Title: Emily Windsnap and the Monster from the Deep
Author: Liz Kessler
Series: Emily Windsnap
Publication date: April 2007 (first published in 2004)
Publisher: Candlewick Press
Length: 240 pages
Genre: Fantasy, children’s, middle grade
An enchanting tale with a fabulous monster, engaging characters, plenty of mermaid magic, and a page-turning story, Liz Kessler’s new middle-grade fantasy has all the charm and warmth of its predecessor, THE TAIL OF EMILY WINDSNAP.
Picture an island set in a glittering blue sea, sparkling with white sand and palm trees, a secret place where humans and merfolk live together and where a girl who grows a mermaid’s tail when she enters the water is not considered a problem. To Emily Windsnap – half mermaid, half human – her new home is perfect. That is, until Emily ruins everything by waking a legendary sea monster known as the Kraken from its hundred-year sleep. As the Kraken rises from the deep, putting the future of the islanders in jeopardy, Emily makes a desperate attempt to save them. But how could she have dreamed that her best friend, Shona, would stop talking to her, or that Mandy Rushton, her old enemy from junior high, would turn up when least expected?
After Emily and Shona accidentally awaken the Kraken before its time, they have to get past their differences and put it back to sleep before it escapes.
I was less than impressed by the first book, I didn’t feel the same excitement as I did back when I was 12, but I recognised the appeal. However, the second book was much better as we finally got to see some character development on Emily’s side. There’s a clear contrast in how she behaves here when compared to the first book, with acceptance being one of the main themes in this book. It’s interesting to see how Emily handles being alienated from her friends after she tried so hard to please them, and it was lovely to see her accept herself as she is, instead of trying hard to fit in one world or the other.
Speaking of that, Emily Windsnap and the Monster from the Deep delves deeper into the mer-world, exposing the rules and limitations.Even if it doesn’t go very far, I appreciated getting a rudimentary image of what it’s supposed to be, especially since the first book barely touches on it. While the world-building leaves something to be desired, it was enough to compliment the story and more than enough for a book only 240 pages long. One major issue I had with Allpoints Island is the fact that Emily is the only one to be half and half. It doesn’t seem probable that, in the time the community has existed, there would be no intermingling between humans and merpeople. Why not just keep them apart in that case?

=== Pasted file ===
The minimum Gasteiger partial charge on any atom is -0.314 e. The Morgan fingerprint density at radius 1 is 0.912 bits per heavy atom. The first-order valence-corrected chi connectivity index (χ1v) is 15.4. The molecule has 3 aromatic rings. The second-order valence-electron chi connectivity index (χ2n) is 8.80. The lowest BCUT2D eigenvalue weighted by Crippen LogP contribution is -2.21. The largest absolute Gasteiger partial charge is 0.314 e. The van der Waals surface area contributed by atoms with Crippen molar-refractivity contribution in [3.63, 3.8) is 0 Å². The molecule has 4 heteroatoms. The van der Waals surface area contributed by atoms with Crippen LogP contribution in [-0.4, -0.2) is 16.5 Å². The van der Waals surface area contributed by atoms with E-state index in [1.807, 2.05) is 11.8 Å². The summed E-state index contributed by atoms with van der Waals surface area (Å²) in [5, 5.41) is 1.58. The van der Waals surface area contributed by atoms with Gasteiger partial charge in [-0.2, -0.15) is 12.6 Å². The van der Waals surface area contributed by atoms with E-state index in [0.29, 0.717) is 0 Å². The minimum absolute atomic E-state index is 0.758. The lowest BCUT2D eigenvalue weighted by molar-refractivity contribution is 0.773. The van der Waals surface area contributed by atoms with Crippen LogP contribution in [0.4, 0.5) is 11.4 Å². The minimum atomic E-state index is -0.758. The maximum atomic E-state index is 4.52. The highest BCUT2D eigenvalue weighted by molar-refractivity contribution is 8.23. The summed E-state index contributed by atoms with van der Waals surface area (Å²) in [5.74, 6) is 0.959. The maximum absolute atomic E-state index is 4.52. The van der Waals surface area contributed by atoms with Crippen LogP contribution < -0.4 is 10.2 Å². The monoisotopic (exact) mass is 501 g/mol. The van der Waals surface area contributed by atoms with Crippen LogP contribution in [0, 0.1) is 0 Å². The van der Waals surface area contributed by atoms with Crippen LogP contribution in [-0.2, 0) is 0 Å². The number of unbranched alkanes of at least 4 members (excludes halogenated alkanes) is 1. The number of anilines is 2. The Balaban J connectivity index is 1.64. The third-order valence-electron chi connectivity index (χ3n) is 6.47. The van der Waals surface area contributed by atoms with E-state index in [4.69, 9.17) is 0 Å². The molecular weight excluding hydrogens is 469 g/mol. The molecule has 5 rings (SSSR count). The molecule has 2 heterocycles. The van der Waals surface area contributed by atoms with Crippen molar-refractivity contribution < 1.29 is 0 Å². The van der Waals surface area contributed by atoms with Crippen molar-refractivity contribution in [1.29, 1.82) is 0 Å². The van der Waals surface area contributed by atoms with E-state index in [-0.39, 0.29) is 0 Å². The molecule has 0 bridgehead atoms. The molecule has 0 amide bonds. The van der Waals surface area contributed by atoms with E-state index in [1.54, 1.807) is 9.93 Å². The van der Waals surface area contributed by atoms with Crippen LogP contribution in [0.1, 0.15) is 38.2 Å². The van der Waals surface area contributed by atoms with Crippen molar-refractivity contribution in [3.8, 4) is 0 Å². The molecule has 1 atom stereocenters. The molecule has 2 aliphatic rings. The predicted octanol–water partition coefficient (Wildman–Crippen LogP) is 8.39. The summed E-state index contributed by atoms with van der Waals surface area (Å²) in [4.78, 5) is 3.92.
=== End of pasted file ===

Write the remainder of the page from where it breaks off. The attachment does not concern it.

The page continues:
Finally, I think Mandy’s POV was a fantastic addition to the story (I’m a sucker for POVs of seemingly unrelated characters that converge for one big event) and, I have to be honest, she was my favourite character here. I liked her more than I liked Emily, because her backstory made her character very relatable, while Emily has always been rather bland (I’m starting to realise I have a thing for emotionally complex characters, especially ones that have been hurt. I should look into that…). It was fantastic to see both of them grow so much in the span of 200 pages, and I was delighted by how well done that aspect of the novel is.
I would recommend this novel to anyone who’s interested in middle-grade fantasy books; even those who haven’t read the first book could easily pick this up for a quick and light-hearted read.